A Guide to Deductions and Credits for Puerto Rican Income
Source: IRM 126.96.36.199.2 (10-01-2019)
Q1. Can I claim deductions or credits applicable to exempt Puerto Rico income on my U.S. income tax return?
No, taxpayers required to file both a U.S. income tax return and a Puerto Rico income tax return may not claim deductions or credits applicable to exempt PR income on their U.S. income tax return.
Q2. How are non-specific deductions allocated on my U.S. tax return?
Deductions that do not specifically apply to any particular type of income are allocated between the PR sources and income from other sources to determine the amount of deductions claimed on the U.S. tax return.
Q3. Can you provide examples of deductions which do not definitely apply to a particular type of income?
Yes, examples of such deductions include alimony payments, standard deductions, and certain itemized deductions like medical expenses, charitable contributions, real estate taxes, and mortgage interest.
Q4. How do I calculate the allowable portion of the deductions?
To determine the allowable portion of the deductions, use this formula:
(Gross income subject to U.S. tax / Gross income from all sources) x Deductions = Allowable portion of deductions
Q5. Can I claim personal exemptions in full?
Yes, personal exemptions are allowed in full. However, note that the personal exemption deduction is suspended for all taxpayers for tax years 2018 through 2025.
Q6. Can a U.S. citizen who must report Puerto Rico source income claim a Foreign Tax Credit on the U.S. return?
Yes, any U.S. citizen who must report Puerto Rico source income on his U.S. tax return may claim a Foreign Tax Credit on the U.S. return, to the extent computed on Form 1116 for income taxes paid to Puerto Rico on Puerto Rico source income. Form 1116 is attached to the U.S. tax return, Form 1040.
Q7. How do taxpayers compute the Foreign Tax Credit if they have both excludable and non-excludable income from Puerto Rican sources?
To compute the Foreign Tax Credit, taxpayers with both excludable and non-excludable income from Puerto Rican sources must reduce the foreign tax paid or accrued by the taxes allocable to the exempt income. This is calculated using the following formula:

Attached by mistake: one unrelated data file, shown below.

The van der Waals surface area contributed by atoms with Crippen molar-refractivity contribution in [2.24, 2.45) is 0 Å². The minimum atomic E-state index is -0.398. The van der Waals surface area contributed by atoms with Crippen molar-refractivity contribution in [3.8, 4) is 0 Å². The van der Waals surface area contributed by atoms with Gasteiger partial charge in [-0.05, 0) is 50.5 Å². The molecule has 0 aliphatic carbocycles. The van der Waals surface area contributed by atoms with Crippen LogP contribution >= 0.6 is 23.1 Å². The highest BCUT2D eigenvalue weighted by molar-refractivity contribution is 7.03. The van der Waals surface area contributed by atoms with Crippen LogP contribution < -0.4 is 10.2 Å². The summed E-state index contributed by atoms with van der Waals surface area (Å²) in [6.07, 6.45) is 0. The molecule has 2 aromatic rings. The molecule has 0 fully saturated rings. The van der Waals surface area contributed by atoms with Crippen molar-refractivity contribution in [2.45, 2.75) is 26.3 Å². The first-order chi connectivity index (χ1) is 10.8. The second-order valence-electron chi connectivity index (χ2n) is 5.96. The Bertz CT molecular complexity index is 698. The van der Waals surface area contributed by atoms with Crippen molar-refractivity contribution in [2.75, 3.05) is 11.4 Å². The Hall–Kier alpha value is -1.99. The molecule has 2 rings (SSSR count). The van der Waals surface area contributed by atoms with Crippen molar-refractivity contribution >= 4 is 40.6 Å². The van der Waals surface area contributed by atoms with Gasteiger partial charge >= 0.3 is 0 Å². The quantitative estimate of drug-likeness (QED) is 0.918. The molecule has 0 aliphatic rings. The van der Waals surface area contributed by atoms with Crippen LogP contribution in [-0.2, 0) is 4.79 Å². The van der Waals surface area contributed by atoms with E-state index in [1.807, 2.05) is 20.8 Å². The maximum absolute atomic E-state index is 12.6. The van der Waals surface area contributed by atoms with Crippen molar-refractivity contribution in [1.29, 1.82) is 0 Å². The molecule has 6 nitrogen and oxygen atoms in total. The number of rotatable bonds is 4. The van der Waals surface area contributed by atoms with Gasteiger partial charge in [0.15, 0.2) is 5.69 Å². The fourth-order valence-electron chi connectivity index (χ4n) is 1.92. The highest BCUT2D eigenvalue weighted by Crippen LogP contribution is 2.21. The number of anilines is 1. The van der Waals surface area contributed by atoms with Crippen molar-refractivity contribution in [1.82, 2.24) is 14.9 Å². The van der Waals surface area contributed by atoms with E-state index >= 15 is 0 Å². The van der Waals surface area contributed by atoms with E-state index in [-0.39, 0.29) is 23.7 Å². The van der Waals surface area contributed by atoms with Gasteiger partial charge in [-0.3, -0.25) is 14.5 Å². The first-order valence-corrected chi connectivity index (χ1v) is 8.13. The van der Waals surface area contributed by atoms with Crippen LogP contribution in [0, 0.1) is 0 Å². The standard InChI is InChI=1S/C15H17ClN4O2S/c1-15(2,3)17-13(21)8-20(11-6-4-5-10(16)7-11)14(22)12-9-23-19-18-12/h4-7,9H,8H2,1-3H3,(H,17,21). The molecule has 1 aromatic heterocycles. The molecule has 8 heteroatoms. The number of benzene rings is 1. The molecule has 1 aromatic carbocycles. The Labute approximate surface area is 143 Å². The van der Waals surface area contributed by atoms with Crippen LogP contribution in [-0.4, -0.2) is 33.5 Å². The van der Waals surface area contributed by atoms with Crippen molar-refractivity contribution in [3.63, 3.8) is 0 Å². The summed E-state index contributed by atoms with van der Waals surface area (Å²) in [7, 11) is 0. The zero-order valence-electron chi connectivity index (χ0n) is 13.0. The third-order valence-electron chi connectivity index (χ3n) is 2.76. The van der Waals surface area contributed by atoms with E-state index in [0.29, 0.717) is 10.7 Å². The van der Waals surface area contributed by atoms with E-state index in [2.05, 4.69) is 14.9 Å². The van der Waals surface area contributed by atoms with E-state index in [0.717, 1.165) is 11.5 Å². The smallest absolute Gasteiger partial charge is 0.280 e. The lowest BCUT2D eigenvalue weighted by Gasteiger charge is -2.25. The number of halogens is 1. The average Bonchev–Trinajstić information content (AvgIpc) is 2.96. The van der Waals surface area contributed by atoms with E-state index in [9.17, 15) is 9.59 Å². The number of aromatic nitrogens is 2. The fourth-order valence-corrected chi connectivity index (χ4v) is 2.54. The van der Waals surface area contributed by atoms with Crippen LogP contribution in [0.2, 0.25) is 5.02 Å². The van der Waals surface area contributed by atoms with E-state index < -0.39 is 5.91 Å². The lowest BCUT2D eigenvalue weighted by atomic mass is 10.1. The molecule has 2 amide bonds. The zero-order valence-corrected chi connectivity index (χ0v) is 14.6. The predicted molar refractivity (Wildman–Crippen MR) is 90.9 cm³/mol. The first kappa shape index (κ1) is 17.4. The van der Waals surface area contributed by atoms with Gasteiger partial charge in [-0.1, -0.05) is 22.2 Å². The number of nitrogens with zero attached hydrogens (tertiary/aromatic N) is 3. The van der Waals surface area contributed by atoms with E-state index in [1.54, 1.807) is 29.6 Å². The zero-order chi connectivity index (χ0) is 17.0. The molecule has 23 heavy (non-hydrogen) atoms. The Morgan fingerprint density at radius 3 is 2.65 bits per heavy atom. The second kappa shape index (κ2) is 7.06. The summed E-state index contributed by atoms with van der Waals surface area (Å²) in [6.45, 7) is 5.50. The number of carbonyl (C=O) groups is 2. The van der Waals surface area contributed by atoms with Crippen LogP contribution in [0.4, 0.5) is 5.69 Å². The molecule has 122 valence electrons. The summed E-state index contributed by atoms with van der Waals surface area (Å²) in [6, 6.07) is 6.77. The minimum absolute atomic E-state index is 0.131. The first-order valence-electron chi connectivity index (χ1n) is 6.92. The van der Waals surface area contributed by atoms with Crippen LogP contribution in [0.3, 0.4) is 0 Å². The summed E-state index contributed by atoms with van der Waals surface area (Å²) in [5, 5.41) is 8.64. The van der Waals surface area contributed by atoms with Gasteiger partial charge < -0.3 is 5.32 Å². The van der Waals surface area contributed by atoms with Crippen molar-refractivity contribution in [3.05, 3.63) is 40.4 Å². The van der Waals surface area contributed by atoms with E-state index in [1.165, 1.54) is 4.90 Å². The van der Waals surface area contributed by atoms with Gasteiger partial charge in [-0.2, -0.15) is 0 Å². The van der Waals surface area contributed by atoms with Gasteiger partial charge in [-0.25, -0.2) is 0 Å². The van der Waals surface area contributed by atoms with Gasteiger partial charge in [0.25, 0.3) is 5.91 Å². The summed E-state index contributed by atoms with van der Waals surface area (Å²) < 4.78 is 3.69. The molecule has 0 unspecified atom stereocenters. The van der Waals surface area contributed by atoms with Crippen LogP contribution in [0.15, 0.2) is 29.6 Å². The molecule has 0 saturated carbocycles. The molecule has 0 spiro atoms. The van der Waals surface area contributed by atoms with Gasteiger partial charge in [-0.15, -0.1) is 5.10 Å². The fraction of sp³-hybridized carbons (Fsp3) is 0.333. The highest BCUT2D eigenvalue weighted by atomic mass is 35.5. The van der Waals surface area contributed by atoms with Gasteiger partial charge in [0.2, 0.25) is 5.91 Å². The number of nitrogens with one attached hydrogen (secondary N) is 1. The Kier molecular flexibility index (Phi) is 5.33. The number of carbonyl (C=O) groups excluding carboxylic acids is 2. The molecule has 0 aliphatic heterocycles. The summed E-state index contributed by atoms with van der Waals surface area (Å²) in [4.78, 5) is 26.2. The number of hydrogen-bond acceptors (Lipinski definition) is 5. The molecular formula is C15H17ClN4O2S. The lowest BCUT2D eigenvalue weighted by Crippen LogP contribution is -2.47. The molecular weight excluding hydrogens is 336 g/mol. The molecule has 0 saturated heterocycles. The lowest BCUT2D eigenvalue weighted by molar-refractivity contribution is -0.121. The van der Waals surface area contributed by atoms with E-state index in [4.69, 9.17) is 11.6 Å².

(Income from PR sources not subject to U.S. tax – deductible expenses allocable to that income / Total income subject to PR tax – deductible expenses allocable to that income) x Tax paid or accrued to Puerto Rico = Reduction in Foreign Taxes
Q8. Can I claim a withholding tax credit on my U.S. income tax return if I am a bona fide resident of Puerto Rico?
The only withholding tax credit that is allowed on a U.S. income tax return filed by a bona fide resident of Puerto Rico is that paid to the United States. However, taxpayers may also be allowed a Foreign Tax Credit on their U.S. income tax return for income tax paid to a U.S. territory.
Q9. Will the IRS consider the social security tax paid on a Puerto Rico W-2 when verifying excess social security tax claimed on Form 1040?
Yes, the IRS will consider the social security tax paid on a Puerto Rico W-2 when verifying excess social security tax claimed on Form 1040.
Please note, these are broad general guidelines, and each individual’s tax situation may vary. It is always recommended to consult with a local tax professional to ensure that your unique circumstances are properly considered and to avoid any potential tax penalties.
Q10. If the employer’s address is not in one of the 50 states or the District of Columbia, what happens to the withholding credit?
If the address of the employer is not in one of the 50 states or the District of Columbia, the IRS will disallow the credit.
Q11. Can the withholding tax credit from an employer located outside of the 50 U.S states or the District of Columbia be claimed on a U.S. income tax return?
No, the IRS only allows withholding tax credits from W-2s with an address in one of the 50 U.S states or the District of Columbia. If the employer’s address is not in one of these locations, the IRS will disallow the credit.
Q12. What happens if a taxpayer is a U.S. government employee and a resident of Puerto Rico?
For U.S. government employees who are residents of Puerto Rico, withholding taxes are paid directly to Puerto Rico, according to the terms of an agreement with the United States (5 U.S.C. Section 5517). For more information, refer to Pub 80, (Circular SS), Federal Tax Guide for Employers in US Virgin Islands, Guam, American Samoa, and the Commonwealth of the Northern Mariana Islands.
Q13. Are there any other specific guidelines or resources for employers and taxpayers dealing with tax matters related to U.S. territories?
Yes, for further information on tax matters related to U.S. territories, including Puerto Rico, employers and taxpayers can refer to Publication 80 (Circular SS), Federal Tax Guide for Employers in US Virgin Islands, Guam, American Samoa, and the Commonwealth of the Northern Mariana Islands.
Remember, taxes can be complex and navigating the tax laws for Puerto Rico residents filing U.S. income tax returns can be particularly challenging. Always consult a tax professional to ensure your taxes are filed accurately and in accordance with U.S. and Puerto Rico tax laws.
***Disclaimer: This communication is not intended as tax advice, and no tax accountant -client relationship results**